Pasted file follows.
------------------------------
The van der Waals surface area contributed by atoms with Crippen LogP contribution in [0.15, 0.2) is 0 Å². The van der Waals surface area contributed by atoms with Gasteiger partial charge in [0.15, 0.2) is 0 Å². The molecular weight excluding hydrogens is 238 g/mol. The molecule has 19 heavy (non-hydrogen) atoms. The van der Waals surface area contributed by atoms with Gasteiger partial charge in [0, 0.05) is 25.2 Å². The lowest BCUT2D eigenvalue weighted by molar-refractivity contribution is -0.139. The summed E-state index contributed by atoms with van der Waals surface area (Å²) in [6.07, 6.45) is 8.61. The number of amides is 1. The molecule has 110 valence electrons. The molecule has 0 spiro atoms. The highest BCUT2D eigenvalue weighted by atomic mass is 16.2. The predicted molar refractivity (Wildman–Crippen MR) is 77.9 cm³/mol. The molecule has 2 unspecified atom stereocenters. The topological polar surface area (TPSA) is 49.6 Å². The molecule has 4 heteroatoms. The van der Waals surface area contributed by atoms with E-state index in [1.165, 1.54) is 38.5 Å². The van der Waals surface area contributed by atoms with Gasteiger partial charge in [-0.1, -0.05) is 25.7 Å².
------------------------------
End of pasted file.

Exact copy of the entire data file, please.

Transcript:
The van der Waals surface area contributed by atoms with Crippen LogP contribution in [0.15, 0.2) is 0 Å². The van der Waals surface area contributed by atoms with Gasteiger partial charge in [0.15, 0.2) is 0 Å². The molecular weight excluding hydrogens is 238 g/mol. The molecule has 19 heavy (non-hydrogen) atoms. The van der Waals surface area contributed by atoms with Gasteiger partial charge in [0, 0.05) is 25.2 Å². The lowest BCUT2D eigenvalue weighted by molar-refractivity contribution is -0.139. The summed E-state index contributed by atoms with van der Waals surface area (Å²) in [6.07, 6.45) is 8.61. The number of amides is 1. The molecule has 110 valence electrons. The molecule has 0 spiro atoms. The highest BCUT2D eigenvalue weighted by atomic mass is 16.2. The predicted molar refractivity (Wildman–Crippen MR) is 77.9 cm³/mol. The molecule has 2 unspecified atom stereocenters. The topological polar surface area (TPSA) is 49.6 Å². The molecule has 4 heteroatoms. The van der Waals surface area contributed by atoms with E-state index in [1.165, 1.54) is 38.5 Å². The van der Waals surface area contributed by atoms with Gasteiger partial charge in [-0.1, -0.05) is 25.7 Å².